There appears to be a significant amount of buzz around Web 2.0, what it is and how do you get some…  If you do a Google search on Web 2.0, you are using Web 2.0 technology!  Just by the fact you are reviewing this blog post means you are using Web 2.0 technology. 

Why would a professional optimization firm write about Web 2.0?

The newest versions of applications, services and hardware touted by companies like IBM, Oracle, Microsoft and others are being sold as Web 2.0 necessities.

So what is Web 2.0?

If you click on some of the results from your “Web 2.0” Google search, many people say Web 2.0 is nothing more than a marketing spin on the natural progression of Internet technology.  So why then are Enterprises being encouraged to pay premiums based upon marketing and hype?  Continuing a tradition among technologists to buy the latest and alleged to be the greatest?  Beyond that, we have no clue!  But, we can try to put some context around what is Web 2.0?

Quite simply, one can look at a website or application as being Web 2.0 if it contains any of the following characteristics:

  1. A user centric customizable interface (i.e. use of widgets to customize pages)
  2. Community updates like those found in Blogs or Wiki pages
  3. Uses the Web as its delivery platform and is entirely browser accessible
  4. Allows for collaboration like that found in Instant Messenger or other Social Networking sites
  5. Utilizes user generated “Dynamic Content” for updates
  6. Software as a Service (SaaS) by definition, uses the Web as its delivery platform
  7. Provides for a rich use experience

Who can argue with those, almost like motherhood and apple pie (all good).  Those characteristics are so all encompassing, almost all software fits into at least one of the categories above.  Still, by using the latest buzz word and labeling products “Web 2.0”, technology companies are jumping at the opportunity to capitalize on the ambiguous definition of “Web 2.0”  and trying to use it to compel buyers to pay a premium to obtain it.  At NET(net), we consistently rally against hype and focus on business value received relative to financial investment expended.  This is where Web 2.0 falls flat (in our humble opinion).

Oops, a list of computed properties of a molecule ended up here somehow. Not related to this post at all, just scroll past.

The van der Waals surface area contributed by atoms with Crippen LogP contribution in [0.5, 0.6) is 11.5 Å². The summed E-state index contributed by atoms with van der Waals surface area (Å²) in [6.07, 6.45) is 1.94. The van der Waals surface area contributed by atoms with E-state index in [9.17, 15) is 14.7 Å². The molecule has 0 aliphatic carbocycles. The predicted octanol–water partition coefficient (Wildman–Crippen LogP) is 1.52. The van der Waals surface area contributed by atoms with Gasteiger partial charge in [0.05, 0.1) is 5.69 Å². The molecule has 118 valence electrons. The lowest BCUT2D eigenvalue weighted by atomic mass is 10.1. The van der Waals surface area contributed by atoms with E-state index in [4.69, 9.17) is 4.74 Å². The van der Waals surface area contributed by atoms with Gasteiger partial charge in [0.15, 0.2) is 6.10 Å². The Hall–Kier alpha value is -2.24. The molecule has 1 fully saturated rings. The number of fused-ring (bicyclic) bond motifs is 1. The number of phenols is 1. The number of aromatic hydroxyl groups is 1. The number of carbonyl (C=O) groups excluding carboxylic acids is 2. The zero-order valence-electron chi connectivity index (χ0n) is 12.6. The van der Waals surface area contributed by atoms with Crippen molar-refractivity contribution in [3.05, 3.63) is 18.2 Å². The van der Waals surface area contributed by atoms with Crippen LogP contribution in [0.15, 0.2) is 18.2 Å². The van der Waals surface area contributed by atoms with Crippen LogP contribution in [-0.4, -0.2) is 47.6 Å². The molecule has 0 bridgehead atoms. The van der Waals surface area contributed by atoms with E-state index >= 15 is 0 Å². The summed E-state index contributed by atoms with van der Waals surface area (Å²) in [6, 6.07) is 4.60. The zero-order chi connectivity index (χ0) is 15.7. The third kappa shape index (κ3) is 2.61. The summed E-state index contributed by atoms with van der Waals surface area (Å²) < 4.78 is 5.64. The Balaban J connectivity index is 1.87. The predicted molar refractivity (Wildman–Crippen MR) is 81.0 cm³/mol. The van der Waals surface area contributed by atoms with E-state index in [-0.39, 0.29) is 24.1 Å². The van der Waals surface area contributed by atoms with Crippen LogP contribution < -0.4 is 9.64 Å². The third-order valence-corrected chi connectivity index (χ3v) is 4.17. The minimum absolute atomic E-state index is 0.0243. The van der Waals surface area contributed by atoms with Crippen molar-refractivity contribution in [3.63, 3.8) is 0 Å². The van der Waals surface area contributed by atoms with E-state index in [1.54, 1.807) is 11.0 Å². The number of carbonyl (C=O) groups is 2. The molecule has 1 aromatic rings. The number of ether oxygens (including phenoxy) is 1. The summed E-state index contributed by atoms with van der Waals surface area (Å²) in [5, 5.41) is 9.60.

This Week on The Web 2009-09-13 (my birthday edition) by jigordon

It happens to be my birthday weekend and between eating some great food, playing Guitar Hero with my wife and hanging with the family, these are the things that happened around the web this week – maybe you already read about them, maybe you need to again – there were some REALLY great discussions going on.  Come join the party on twitter (follow me here and you’ll join the conversation live.)

I also realized that many of you might have no idea what you’re seeing below.  Sorry.  These are “tweets”, 140 maximum character messages sent via Twitter.  Within the Twitterverse individual users follow others and have followers (think of it like overlapping Venn diagram circles).  To read a tweet, you have to wade through a bit of jargon used to make the most of the 140 character limitation.  “RT” for example, is shorthand for “Re-tweet” and the @____ is the username of some other individual on Twitter.  Combined together, then, “RT @_____” means that someone else wrote a tweet that I found important and I now want to forward along to my followers.  The URL’s are then also shortened by shortening services like bit.ly to make the most of the character limitation, too.  Lastly, you might see “hash” identifiers “#______” which are ways to tag tweets of a particular flavor for easy searching later and “<” which means that I am commenting on what came before it.



This Week on The Web 2009-09-06 by jigordon

The things that happened around the web this week – maybe you already read about them, maybe you need to again.

I also realized that many of you might have no idea what you’re seeing below.  Sorry.  These are “tweets”, 140 maximum character messages sent via Twitter.  Within the Twitterverse individual users follow others and have followers (think of it like overlapping Venn diagram circles).  To read a tweet, you have to wade through a bit of jargon used to make the most of the 140 character limitation.  “RT” for example, is shorthand for “Re-tweet” and the @____ is the username of some other individual on Twitter.  Combined together, then, “RT @_____” means that someone else wrote a tweet that I found important and I now want to forward along to my followers.  The URL’s are then also shortened by shortening services like bit.ly to make the most of the character limitation, too.  Lastly, you might see “hash” identifiers “#______” which are ways to tag tweets of a particular flavor for easy searching later and “<” which means that I am commenting on what came before it.



This Week on The Web 2009-08-16 by jigordon

The things that happened around the web this week – maybe you already read about them, maybe you need to again: